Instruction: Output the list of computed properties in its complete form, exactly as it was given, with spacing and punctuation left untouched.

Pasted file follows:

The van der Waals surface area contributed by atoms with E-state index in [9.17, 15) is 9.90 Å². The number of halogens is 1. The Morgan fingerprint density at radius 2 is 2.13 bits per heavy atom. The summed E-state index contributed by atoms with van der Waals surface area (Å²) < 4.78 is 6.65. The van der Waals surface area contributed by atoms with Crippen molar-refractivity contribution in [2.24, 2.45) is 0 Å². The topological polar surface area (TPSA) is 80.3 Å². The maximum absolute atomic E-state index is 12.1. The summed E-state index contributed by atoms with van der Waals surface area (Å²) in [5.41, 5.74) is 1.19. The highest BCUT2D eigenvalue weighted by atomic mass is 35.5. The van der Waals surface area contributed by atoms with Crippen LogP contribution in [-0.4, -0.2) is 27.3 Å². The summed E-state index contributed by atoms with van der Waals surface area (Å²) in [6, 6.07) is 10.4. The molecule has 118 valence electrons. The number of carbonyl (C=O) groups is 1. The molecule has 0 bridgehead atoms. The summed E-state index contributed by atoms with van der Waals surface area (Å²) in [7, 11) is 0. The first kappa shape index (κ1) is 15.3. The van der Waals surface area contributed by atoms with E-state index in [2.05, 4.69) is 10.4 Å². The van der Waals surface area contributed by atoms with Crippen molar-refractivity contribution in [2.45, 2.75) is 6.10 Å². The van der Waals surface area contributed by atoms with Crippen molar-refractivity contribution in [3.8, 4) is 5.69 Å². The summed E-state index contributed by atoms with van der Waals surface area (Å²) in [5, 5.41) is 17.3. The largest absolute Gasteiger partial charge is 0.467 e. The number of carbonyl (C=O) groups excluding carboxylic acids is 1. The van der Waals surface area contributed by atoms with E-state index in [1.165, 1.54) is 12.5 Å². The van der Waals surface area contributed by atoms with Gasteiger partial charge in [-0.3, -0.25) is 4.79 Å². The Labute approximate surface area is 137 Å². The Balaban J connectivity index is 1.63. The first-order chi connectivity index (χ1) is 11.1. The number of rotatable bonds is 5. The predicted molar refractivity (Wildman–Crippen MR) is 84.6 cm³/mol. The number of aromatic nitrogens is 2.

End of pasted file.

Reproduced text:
The van der Waals surface area contributed by atoms with E-state index in [9.17, 15) is 9.90 Å². The number of halogens is 1. The Morgan fingerprint density at radius 2 is 2.13 bits per heavy atom. The summed E-state index contributed by atoms with van der Waals surface area (Å²) < 4.78 is 6.65. The van der Waals surface area contributed by atoms with Crippen molar-refractivity contribution in [2.24, 2.45) is 0 Å². The topological polar surface area (TPSA) is 80.3 Å². The maximum absolute atomic E-state index is 12.1. The summed E-state index contributed by atoms with van der Waals surface area (Å²) in [5.41, 5.74) is 1.19. The highest BCUT2D eigenvalue weighted by atomic mass is 35.5. The van der Waals surface area contributed by atoms with Crippen LogP contribution in [-0.4, -0.2) is 27.3 Å². The summed E-state index contributed by atoms with van der Waals surface area (Å²) in [6, 6.07) is 10.4. The molecule has 118 valence electrons. The number of carbonyl (C=O) groups is 1. The molecule has 0 bridgehead atoms. The summed E-state index contributed by atoms with van der Waals surface area (Å²) in [7, 11) is 0. The first kappa shape index (κ1) is 15.3. The van der Waals surface area contributed by atoms with E-state index in [2.05, 4.69) is 10.4 Å². The van der Waals surface area contributed by atoms with Crippen molar-refractivity contribution in [2.45, 2.75) is 6.10 Å². The van der Waals surface area contributed by atoms with Crippen molar-refractivity contribution in [3.8, 4) is 5.69 Å². The summed E-state index contributed by atoms with van der Waals surface area (Å²) in [5, 5.41) is 17.3. The largest absolute Gasteiger partial charge is 0.467 e. The number of carbonyl (C=O) groups excluding carboxylic acids is 1. The van der Waals surface area contributed by atoms with E-state index in [1.165, 1.54) is 12.5 Å². The van der Waals surface area contributed by atoms with Gasteiger partial charge in [-0.3, -0.25) is 4.79 Å². The Labute approximate surface area is 137 Å². The Balaban J connectivity index is 1.63. The first-order chi connectivity index (χ1) is 11.1. The number of rotatable bonds is 5. The predicted molar refractivity (Wildman–Crippen MR) is 84.6 cm³/mol. The number of aromatic nitrogens is 2.